Luther - Germany Zwingli - Switzerland Consubstantiation The Lord’s Supper does not literally become the body and blood of Christ but Christ is mystically present in the Eucharist and aides the believer . Some Major Doctrinal Differences Symbolic Only The Lord’s Supper is merely symbolic and in remembrance of Christ’s work on the cross. Has no sacramental significance.

Some Major Doctrinal Differences : 

Luther - Germany Zwingli - Switzerland Some Major Doctrinal Differences Silence Allows Luther held that anything the Bible does not specifically prohibits is allowed. Luther always had his heart rooted in Catholicism and was hesitant to condemn some of its practices. Silence Forbids If the Old or New Testament did not say something explicitly and literally, then no Christian should believe or practice it. Ex: Fast of Lent is wrong because NTdoesn’t authorize it.

Implications of Luther and Zwingli’s Views : 

Implications of Luther and Zwingli’s Views Zwinglian influences on Western thought. A literal reading of the Bible No more esoteric, mystic, allegorical reading of the scriptures Bible becomes more like “statue law.” The bible meant what it said there any contradiction was a problem with the reader and not with the text. Text had one and only one meaning. Led to severe interpretations and Puritanism.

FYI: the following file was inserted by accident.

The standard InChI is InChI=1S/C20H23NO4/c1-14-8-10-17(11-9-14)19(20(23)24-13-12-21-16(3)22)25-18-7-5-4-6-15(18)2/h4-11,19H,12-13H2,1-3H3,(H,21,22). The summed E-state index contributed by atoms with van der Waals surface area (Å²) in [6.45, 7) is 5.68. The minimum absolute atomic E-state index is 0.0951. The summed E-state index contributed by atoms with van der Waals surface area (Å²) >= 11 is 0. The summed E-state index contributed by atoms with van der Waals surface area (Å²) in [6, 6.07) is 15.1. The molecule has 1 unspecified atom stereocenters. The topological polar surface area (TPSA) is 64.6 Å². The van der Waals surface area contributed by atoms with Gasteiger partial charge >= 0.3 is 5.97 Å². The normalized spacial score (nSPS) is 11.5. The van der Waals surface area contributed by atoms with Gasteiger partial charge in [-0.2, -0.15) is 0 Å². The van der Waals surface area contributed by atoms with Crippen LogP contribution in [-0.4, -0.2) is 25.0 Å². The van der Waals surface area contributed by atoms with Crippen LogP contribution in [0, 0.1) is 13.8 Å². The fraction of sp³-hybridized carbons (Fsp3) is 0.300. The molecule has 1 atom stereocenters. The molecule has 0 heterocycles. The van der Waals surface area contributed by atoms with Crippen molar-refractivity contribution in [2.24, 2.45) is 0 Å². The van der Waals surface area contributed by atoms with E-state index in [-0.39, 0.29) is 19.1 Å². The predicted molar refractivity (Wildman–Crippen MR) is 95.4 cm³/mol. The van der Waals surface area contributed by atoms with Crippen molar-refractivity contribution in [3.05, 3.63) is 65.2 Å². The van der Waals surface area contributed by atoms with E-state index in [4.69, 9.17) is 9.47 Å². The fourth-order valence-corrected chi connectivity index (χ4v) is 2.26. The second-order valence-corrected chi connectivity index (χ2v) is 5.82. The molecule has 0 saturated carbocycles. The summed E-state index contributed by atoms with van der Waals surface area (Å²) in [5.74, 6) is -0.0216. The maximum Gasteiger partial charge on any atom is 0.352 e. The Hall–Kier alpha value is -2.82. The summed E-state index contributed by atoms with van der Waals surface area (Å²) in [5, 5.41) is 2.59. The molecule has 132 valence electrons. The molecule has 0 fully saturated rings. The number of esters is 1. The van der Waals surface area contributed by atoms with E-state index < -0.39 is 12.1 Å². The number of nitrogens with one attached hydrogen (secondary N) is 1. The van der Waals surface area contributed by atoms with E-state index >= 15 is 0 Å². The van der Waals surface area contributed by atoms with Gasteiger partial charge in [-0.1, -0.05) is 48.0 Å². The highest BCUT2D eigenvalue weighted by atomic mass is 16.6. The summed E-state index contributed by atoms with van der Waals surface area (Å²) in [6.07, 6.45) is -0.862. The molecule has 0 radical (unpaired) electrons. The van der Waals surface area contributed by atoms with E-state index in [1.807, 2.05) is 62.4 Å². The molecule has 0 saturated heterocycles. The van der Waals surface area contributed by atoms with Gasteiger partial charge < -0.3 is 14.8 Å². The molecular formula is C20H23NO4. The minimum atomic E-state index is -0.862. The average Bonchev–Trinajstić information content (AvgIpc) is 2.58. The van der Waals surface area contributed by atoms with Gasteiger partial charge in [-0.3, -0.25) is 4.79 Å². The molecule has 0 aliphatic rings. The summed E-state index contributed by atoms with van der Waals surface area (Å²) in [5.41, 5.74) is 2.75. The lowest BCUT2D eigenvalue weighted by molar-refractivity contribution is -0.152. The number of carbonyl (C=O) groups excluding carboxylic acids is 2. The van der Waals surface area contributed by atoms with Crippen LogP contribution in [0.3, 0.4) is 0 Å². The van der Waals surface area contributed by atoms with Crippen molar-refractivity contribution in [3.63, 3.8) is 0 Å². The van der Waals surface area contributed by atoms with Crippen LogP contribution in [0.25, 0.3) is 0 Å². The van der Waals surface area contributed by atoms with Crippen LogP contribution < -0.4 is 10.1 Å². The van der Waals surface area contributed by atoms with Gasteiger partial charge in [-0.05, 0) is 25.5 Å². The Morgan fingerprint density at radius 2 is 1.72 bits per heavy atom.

Implications of Luther and Zwingli’s Views : 

Viewed as an International Incident The disagreement between Luther and Zwingli was viewed as a political crisis of the highest order. Disagreements between these two great reformation leaders threatened the alliances between Germany and Switzerland. Both were infant Protestant states. In 1529 the two leaders met but the meeting ended in failure. Luther thought Zwingli was a mad religious fanatic. Zwingli thought Luther was too enmeshed in Catholicism. After their meeting at Marburg all hope was lost for a united Protestant Movement. The movement fragmented into the religious world we know today. Implications of Luther and Zwingli’s Views

Implications of Luther and Zwingli’s Views : 

Implications of Luther and Zwingli’s Views Implications of this controversy today. The Instrumental Music in Worship Issue. Zwinglian: not authorized therefore unacceptable Lutheran: not specifically condemned therefore acceptable. Sunday School and Bible Class Issue Zwinglian: not authorized therefore unacceptable Lutheran: not specifically condemned therefore acceptable.

Implications of Luther and Zwingli’s Views : 

Implications of Luther and Zwingli’s Views Implications of this in “our” brotherhood! The discussion we are having in some congregations about whether or not we can have “preaching” or “singing” while the communion is being passed. The issue of what the “church building” can or cannot be used for. Can it be used to base a counseling service out of? What about a church dinner? What about a privately funded vacation bible camp? Lock ins? Is it permissible to allow kids to act out the preacher’s sermon? Is there any difference in this and using a PowerPoint?